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By ESPN Staff

Clubs braced as Setanta teeters on brink

Struggling broadcaster Setanta today issued their first statement since their cash crisis began, confirming that company chiefs are still trying to secure a rescue package.

The Irish pay-television firm said they were not in administration but had suspended all new customer subscriptions.

Senior management are continuing in their bid to refinance the company which screens Premier League, FA Cup and Scottish Premier League football matches among other sports.

A statement on Setanta's website said: "Setanta Sports management and investors are in the process of attempting to secure the future of the business.

"Contrary to several reports, we have not gone into administration.

"All of our channels are still broadcasting across all platforms and our subscribers can continue to enjoy our programming.

"However, in the current circumstances, we have decided to temporarily suspend the acceptance of new subscriptions.''

The broadcaster had suffered another blow this morning after BT Vision, the home digital TV service, suspended any further sales of Setanta Sports.

It emerged yesterday that BSkyB had refused a £50million lifeline to the Irish broadcaster who are in crisis with a payment of more than £30million due to the Premier League this week and backers refusing to advance them any more money.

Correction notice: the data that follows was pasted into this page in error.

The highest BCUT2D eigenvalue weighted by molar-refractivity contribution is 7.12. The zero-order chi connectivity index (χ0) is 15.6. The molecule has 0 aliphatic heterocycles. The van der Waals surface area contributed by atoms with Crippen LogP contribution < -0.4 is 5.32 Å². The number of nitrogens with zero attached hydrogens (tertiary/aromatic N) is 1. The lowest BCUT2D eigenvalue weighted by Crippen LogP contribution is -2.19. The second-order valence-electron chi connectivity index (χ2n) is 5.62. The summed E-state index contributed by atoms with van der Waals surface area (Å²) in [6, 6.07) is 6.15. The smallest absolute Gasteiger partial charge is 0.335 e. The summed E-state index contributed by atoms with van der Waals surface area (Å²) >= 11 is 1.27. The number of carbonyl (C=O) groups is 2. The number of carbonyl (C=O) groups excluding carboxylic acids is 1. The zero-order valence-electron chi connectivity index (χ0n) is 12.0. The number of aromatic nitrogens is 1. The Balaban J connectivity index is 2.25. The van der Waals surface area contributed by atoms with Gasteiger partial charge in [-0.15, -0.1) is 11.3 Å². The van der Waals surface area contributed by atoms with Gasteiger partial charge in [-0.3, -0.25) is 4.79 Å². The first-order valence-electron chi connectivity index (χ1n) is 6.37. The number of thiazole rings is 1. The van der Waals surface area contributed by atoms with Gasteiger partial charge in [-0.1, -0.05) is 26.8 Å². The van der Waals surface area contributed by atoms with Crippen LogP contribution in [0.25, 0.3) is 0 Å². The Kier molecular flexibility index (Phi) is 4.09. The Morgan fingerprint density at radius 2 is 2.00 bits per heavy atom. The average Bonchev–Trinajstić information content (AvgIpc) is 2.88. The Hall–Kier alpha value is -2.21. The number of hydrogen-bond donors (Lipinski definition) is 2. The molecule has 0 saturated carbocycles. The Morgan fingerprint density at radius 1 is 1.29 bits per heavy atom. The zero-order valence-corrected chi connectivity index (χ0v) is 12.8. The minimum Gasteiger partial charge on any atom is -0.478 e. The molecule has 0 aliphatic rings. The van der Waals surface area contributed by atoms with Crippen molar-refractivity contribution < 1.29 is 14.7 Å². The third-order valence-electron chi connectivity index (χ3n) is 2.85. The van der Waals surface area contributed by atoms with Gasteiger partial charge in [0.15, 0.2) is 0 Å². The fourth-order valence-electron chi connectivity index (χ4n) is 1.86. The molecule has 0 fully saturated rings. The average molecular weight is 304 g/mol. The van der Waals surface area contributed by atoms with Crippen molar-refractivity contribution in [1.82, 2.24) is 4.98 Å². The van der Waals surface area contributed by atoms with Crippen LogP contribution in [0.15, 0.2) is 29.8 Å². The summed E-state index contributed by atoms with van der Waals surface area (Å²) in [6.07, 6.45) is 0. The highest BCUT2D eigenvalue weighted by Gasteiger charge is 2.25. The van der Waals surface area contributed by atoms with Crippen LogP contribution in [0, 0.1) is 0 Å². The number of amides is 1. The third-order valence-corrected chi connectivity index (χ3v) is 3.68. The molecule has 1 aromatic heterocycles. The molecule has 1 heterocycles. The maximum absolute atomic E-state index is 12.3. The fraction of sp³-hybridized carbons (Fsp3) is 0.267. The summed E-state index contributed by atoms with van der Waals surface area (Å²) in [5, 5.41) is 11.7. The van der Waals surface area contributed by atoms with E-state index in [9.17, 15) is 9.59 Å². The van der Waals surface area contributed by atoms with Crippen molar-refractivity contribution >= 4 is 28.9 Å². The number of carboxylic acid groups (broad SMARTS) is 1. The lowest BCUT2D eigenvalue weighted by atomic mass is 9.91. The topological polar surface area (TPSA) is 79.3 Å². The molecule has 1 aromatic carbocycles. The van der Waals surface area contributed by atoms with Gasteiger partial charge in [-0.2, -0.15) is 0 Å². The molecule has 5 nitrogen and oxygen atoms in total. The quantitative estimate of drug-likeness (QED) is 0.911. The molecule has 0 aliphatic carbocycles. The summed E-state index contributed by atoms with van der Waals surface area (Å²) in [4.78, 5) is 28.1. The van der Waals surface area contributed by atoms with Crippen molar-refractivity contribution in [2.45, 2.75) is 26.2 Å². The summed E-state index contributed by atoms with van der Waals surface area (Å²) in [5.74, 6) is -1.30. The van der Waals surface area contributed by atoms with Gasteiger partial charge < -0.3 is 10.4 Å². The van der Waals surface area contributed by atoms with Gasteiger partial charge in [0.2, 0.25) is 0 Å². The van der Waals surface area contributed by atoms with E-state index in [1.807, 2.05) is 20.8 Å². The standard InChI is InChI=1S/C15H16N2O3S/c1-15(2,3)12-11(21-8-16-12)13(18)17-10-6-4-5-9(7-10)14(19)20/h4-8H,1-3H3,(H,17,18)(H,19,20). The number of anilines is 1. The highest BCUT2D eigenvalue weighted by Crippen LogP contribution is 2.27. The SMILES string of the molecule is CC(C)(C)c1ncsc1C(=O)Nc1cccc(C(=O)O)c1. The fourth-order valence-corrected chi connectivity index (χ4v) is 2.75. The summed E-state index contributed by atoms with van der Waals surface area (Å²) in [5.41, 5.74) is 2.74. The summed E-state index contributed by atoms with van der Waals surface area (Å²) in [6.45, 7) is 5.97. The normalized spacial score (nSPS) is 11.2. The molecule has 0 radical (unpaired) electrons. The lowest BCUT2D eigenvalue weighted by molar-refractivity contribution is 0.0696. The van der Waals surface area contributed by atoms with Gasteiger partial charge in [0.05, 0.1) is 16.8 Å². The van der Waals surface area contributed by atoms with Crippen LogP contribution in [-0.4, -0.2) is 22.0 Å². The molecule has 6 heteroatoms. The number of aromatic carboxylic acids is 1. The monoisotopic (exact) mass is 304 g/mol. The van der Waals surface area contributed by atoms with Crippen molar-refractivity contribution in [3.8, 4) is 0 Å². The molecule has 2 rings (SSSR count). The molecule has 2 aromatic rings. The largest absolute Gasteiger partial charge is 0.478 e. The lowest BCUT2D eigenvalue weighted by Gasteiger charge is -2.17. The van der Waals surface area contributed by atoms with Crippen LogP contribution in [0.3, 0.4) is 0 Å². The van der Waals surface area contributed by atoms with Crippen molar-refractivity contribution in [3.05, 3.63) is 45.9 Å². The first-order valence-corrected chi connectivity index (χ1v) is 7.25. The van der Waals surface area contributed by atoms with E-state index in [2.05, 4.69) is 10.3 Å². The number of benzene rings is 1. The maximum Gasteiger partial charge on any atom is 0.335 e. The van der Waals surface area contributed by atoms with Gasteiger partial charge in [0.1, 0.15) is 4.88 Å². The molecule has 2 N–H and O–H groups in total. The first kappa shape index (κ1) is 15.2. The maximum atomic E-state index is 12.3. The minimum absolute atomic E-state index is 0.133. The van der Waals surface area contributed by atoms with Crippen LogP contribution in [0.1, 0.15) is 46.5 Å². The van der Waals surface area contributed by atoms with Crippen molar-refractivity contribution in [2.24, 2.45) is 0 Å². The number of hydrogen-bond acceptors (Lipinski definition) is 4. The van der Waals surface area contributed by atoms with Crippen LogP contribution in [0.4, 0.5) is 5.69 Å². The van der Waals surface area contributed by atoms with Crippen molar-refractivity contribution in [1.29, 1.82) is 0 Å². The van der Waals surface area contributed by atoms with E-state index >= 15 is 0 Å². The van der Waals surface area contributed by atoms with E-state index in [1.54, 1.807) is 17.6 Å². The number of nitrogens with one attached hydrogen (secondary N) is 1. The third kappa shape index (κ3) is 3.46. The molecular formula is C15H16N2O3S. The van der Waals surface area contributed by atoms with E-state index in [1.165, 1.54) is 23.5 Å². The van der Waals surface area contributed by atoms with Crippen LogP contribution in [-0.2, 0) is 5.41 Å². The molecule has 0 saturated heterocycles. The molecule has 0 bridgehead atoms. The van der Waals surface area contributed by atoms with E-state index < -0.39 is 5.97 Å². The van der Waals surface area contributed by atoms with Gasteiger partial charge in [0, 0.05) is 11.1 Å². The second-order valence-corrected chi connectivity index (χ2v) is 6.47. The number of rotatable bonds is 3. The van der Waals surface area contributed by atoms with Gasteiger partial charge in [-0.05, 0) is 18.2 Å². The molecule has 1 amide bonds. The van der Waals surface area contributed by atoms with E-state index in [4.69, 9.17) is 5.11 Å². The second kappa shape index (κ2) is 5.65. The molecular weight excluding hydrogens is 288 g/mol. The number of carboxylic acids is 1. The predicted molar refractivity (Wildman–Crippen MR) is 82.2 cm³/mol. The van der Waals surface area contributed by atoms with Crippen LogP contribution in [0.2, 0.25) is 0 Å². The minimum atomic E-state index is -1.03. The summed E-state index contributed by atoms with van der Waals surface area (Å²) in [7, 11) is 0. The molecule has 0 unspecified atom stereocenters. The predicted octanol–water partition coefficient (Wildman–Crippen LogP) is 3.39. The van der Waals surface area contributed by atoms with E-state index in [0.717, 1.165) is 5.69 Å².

Another broadcaster ESPN is favourite to step in and take over Setanta's Premier League games if they go into administration.

The firm has been looking to reduce its rights bills, raise cash from investors or even sell a stake to another company. Deloitte have been lined up as administrator if the rescue efforts fail.

Meanwhile, some Scottish Premier League clubs could be forced out of business if Setanta goes into administration, according to a former club chairman.

Labour peer Lord Foulkes, ex-chairman of Hearts, believes the situation is very serious.

He said: "I think it puts the future of one or two SPL clubs in jeopardy. They are already struggling financially and this on top of it could be the tipping point.

"In some clubs it represents up to 20% of their income and the loss of it would be really catastrophic.''